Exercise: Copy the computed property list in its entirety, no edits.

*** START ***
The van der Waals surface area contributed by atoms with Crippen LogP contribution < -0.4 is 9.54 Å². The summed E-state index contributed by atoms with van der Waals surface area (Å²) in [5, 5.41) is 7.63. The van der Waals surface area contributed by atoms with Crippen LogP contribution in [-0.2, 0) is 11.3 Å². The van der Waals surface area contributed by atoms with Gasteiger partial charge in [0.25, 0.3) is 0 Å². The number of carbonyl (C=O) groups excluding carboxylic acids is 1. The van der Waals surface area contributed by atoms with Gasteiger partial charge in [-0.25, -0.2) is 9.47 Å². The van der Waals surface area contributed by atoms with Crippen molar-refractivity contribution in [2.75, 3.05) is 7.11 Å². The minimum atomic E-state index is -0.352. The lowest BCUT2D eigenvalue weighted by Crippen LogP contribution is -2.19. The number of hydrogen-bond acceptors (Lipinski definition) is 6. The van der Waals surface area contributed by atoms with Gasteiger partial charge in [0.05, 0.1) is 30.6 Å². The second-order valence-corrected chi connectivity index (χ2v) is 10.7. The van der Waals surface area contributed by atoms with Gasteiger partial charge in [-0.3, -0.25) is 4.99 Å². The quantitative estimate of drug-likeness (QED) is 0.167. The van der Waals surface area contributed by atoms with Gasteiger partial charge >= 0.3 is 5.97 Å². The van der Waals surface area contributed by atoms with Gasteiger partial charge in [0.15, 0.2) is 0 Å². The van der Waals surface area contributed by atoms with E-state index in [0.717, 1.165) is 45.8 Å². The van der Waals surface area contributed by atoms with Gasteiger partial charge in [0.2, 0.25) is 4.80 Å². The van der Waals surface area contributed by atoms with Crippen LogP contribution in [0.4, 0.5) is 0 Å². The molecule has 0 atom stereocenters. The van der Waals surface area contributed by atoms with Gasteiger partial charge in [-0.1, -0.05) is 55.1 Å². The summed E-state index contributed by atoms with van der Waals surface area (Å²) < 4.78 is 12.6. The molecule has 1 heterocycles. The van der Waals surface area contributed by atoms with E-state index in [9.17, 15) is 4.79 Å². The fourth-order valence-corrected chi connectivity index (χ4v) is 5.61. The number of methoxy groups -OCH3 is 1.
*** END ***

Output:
The van der Waals surface area contributed by atoms with Crippen LogP contribution < -0.4 is 9.54 Å². The summed E-state index contributed by atoms with van der Waals surface area (Å²) in [5, 5.41) is 7.63. The van der Waals surface area contributed by atoms with Crippen LogP contribution in [-0.2, 0) is 11.3 Å². The van der Waals surface area contributed by atoms with Gasteiger partial charge in [0.25, 0.3) is 0 Å². The number of carbonyl (C=O) groups excluding carboxylic acids is 1. The van der Waals surface area contributed by atoms with Gasteiger partial charge in [-0.25, -0.2) is 9.47 Å². The van der Waals surface area contributed by atoms with Crippen molar-refractivity contribution in [2.75, 3.05) is 7.11 Å². The minimum atomic E-state index is -0.352. The lowest BCUT2D eigenvalue weighted by Crippen LogP contribution is -2.19. The number of hydrogen-bond acceptors (Lipinski definition) is 6. The van der Waals surface area contributed by atoms with Gasteiger partial charge in [0.05, 0.1) is 30.6 Å². The second-order valence-corrected chi connectivity index (χ2v) is 10.7. The van der Waals surface area contributed by atoms with Gasteiger partial charge in [-0.3, -0.25) is 4.99 Å². The quantitative estimate of drug-likeness (QED) is 0.167. The van der Waals surface area contributed by atoms with Gasteiger partial charge >= 0.3 is 5.97 Å². The van der Waals surface area contributed by atoms with Gasteiger partial charge in [0.15, 0.2) is 0 Å². The van der Waals surface area contributed by atoms with E-state index in [0.717, 1.165) is 45.8 Å². The van der Waals surface area contributed by atoms with Gasteiger partial charge in [0.2, 0.25) is 4.80 Å². The van der Waals surface area contributed by atoms with Crippen LogP contribution in [0.4, 0.5) is 0 Å². The molecule has 0 atom stereocenters. The van der Waals surface area contributed by atoms with Gasteiger partial charge in [-0.1, -0.05) is 55.1 Å². The summed E-state index contributed by atoms with van der Waals surface area (Å²) < 4.78 is 12.6. The molecule has 1 heterocycles. The van der Waals surface area contributed by atoms with E-state index in [9.17, 15) is 4.79 Å². The fourth-order valence-corrected chi connectivity index (χ4v) is 5.61. The number of methoxy groups -OCH3 is 1.